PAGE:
Relative Proportion Of Different Types Of Refractive Errors In Subjects Seeking Laser Vision Correction



Talal A. Althomali*
Associate Professor, Taif University, Taif, Saudi Arabia


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© 2018 Talal A. Althomali.

open-access license: This is an open access article distributed under the terms of the Creative Commons Attribution 4.0 International Public License (CC-BY 4.0), a copy of which is available at: (https://creativecommons.org/licenses/by/4.0/legalcode). This license permits unrestricted use, distribution, and reproduction in any medium, provided the original author and source are credited.

* Address correspondence to this author at the Taif University, PO Box 795, Code 21944, Taif, Saudi Arabia, Tel: 00966566889983, Fax: 00966127443818; E-mail: tthomali@hotmail.com


Abstract

Background:

Refractive errors are a form of optical defect affecting more than 2.3 billion people worldwide. As refractive errors are a major contributor of mild to moderate vision impairment, assessment of their relative proportion would be helpful in the strategic planning of health programs.

Purpose:

To determine the pattern of the relative proportion of types of refractive errors among the adult candidates seeking laser assisted refractive correction in a private clinic setting in Saudi Arabia.

Methods:

The clinical charts of 687 patients (1374 eyes) with mean age 27.6 ± 7.5 years who desired laser vision correction and underwent a pre-LASIK work-up were reviewed retrospectively. Refractive errors were classified as myopia, hyperopia and astigmatism. Manifest refraction spherical equivalent (MRSE) was applied to define refractive errors.

Outcome Measures:

Distribution percentage of different types of refractive errors; myopia, hyperopia and astigmatism.

Results:

The mean spherical equivalent for 1374 eyes was -3.11 ± 2.88 D. Of the total 1374 eyes, 91.8% (n = 1262) eyes had myopia, 4.7% (n = 65) eyes had hyperopia and 3.4% (n = 47) had emmetropia with astigmatism. Distribution percentage of astigmatism (cylinder error of ≥ 0.50 D) was 78.5% (1078/1374 eyes); of which % 69.1% (994/1374) had low to moderate astigmatism and 9.4% (129/1374) had high astigmatism.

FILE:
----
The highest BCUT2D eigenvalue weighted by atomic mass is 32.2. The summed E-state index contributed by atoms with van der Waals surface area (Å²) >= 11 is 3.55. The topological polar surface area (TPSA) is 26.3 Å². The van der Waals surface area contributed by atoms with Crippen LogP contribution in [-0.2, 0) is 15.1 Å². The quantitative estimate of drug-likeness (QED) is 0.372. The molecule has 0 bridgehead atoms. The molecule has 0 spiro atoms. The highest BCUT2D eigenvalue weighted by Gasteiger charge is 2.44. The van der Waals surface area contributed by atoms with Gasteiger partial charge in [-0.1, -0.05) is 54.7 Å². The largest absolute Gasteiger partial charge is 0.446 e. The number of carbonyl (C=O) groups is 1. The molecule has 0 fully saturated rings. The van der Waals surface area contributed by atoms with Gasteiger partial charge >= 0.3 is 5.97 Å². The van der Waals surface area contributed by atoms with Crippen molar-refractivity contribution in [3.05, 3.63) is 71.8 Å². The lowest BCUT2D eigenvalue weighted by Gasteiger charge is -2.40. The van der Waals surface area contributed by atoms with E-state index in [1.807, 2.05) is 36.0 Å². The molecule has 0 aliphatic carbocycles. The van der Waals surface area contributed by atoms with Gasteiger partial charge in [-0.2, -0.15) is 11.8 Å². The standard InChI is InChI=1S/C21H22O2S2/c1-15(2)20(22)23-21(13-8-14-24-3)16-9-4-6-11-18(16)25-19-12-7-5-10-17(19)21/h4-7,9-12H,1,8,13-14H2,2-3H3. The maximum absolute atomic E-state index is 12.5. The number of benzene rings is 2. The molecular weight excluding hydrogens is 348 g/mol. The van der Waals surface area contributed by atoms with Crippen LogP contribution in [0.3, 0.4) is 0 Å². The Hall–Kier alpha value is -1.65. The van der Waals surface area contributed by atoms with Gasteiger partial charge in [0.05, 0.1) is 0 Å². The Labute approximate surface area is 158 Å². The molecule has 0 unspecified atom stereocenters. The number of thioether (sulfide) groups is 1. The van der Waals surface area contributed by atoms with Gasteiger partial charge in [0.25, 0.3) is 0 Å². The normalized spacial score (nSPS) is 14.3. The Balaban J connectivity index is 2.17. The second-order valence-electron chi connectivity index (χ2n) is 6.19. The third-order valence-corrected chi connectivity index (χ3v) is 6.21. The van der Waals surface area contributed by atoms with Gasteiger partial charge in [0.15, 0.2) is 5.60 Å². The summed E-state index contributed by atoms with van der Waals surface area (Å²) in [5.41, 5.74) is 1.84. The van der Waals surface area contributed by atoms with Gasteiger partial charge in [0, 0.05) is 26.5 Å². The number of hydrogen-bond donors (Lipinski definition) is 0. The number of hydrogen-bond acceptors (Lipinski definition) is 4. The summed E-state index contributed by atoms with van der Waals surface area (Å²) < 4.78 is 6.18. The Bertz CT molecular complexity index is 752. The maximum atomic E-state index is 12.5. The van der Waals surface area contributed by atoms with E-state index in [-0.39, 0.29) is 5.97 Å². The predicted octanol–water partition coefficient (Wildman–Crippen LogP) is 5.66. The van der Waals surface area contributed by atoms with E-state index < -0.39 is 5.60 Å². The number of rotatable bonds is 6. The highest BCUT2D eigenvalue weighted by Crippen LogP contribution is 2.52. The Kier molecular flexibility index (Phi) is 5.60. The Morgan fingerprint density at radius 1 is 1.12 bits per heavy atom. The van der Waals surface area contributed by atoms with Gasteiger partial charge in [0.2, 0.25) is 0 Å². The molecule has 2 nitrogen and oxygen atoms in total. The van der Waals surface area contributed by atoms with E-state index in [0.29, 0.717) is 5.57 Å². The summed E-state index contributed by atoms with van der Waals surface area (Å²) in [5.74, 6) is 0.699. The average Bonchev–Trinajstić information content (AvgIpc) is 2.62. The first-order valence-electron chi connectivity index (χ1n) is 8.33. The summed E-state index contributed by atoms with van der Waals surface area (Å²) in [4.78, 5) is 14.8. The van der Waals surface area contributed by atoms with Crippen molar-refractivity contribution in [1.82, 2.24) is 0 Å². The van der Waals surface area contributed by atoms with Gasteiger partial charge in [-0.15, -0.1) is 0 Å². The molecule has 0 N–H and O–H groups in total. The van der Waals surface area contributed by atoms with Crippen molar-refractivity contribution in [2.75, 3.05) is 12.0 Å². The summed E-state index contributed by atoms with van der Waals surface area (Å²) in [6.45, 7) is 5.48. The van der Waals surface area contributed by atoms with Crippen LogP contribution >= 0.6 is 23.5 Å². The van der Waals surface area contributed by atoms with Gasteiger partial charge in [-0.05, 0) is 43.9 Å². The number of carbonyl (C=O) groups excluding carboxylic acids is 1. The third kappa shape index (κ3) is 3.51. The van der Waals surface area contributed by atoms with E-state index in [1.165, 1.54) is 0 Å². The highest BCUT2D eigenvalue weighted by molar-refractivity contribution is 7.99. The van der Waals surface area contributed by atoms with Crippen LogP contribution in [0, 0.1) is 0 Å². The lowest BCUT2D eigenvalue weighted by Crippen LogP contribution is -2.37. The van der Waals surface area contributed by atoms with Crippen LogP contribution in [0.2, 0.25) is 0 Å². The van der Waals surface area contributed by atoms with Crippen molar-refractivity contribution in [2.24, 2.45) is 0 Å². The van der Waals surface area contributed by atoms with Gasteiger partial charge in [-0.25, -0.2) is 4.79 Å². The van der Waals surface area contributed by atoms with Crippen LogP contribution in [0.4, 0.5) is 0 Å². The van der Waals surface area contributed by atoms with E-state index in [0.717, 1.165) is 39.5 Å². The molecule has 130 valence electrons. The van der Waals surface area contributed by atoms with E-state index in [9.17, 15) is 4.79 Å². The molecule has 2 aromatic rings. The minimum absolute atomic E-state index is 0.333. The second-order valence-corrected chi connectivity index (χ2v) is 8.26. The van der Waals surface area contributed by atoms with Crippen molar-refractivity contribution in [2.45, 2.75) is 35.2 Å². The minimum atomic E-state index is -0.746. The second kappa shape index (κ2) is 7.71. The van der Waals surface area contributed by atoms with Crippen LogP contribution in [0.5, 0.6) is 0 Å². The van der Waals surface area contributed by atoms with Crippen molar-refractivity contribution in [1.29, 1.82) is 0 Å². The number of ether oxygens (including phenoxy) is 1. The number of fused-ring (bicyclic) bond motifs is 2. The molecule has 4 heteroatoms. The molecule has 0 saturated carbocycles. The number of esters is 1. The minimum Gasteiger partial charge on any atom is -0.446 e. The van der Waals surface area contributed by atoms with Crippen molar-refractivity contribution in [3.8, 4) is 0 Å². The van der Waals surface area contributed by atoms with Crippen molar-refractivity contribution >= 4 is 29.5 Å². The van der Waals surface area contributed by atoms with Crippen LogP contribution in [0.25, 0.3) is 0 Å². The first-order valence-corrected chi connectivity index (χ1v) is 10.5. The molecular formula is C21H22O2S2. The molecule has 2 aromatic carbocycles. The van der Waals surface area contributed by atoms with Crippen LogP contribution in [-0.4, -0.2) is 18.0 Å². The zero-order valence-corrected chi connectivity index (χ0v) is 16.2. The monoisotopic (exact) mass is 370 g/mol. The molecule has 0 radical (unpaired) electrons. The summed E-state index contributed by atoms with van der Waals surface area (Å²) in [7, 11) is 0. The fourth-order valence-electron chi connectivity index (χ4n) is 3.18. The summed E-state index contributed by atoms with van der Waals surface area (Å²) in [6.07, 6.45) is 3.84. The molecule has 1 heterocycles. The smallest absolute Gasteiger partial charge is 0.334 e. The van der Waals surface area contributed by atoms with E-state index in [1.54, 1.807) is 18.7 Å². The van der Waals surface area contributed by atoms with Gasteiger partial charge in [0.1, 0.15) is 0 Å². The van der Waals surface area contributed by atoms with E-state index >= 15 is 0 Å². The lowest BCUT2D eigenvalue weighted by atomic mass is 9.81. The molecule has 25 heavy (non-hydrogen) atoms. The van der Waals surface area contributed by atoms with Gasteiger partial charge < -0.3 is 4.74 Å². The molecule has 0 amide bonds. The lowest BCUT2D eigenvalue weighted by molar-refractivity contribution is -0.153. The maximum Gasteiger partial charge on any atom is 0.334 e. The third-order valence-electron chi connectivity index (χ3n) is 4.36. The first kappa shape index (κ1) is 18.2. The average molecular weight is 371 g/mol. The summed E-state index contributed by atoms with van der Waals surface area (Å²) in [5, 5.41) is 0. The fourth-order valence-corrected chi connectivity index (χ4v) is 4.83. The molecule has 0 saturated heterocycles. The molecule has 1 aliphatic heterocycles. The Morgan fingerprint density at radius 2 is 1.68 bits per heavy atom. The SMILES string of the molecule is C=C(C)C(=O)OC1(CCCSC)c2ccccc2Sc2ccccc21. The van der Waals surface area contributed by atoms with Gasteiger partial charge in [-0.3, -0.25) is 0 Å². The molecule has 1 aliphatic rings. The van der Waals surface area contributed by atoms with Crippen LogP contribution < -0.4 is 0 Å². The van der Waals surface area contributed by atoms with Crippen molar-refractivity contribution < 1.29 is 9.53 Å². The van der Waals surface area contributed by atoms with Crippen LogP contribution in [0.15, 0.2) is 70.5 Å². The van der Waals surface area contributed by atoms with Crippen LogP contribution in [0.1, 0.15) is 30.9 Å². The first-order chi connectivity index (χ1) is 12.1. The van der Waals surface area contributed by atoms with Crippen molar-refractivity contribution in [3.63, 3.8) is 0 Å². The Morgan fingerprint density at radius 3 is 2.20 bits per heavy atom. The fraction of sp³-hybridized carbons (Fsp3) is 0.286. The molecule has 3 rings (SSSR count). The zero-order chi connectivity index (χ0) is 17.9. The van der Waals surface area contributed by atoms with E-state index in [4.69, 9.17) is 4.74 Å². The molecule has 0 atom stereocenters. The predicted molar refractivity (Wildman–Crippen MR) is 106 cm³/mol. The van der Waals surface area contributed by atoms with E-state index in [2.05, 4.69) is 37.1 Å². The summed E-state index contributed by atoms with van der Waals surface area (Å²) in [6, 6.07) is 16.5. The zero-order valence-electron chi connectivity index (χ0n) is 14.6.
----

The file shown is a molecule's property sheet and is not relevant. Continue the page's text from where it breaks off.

Conclusion and Relevance:

Of the adult candidates seeking laser refractive correction in a private setting in Saudi Arabia, myopia represented greatest burden with more than 90% myopic eyes, compared to hyperopia in nearly 5% eyes. Astigmatism was present in more than 78% eyes.

Keywords: Relative proportion of types of refractive errors, Laser vision correction, Myopia, Hyperopia, Astigmatism, Saudi Arabia.



1. INTRODUCTION

Refractive errors refer to a form of optical defect in which the optical system is unable to focus parallel rays of light sharply on retina, when the accommodation is at rest [1-3]. The most common types of refractive errors include myopia, hyperopia and astigmatism. The global magnitude of refractive errors is not reliably reported but it is estimated that more than 2.3 billion people worldwide are affected by this ocular condition [4]. Impaired vision resulting from uncorrected refractive errors is recognized as a significant health concern worldwide [5]. Refractive errors have serious social and economic impact on individuals and communities, limiting their academic and employment potential [6-9].

The pattern of refractive errors varies according to population characteristics such as, age [1, 2, 8, 10-15], gender [2, 7, 10-12, 16-18], race [19] and ethnicity [20-22]. Recent reports have suggested that the difference in the prevalence rates may be attributed to educational pressures [9, 23, 24], literacy standards [25, 26] and lifestyle changes [16] which tend to vary in urban and rural environments [3, 7, 11, 26-28]. As refractive errors are a major contributor of mild to moderate impairment of vision, assessment of their relative proportion would be helpful in strategic planning of health programs [15, 18, 29].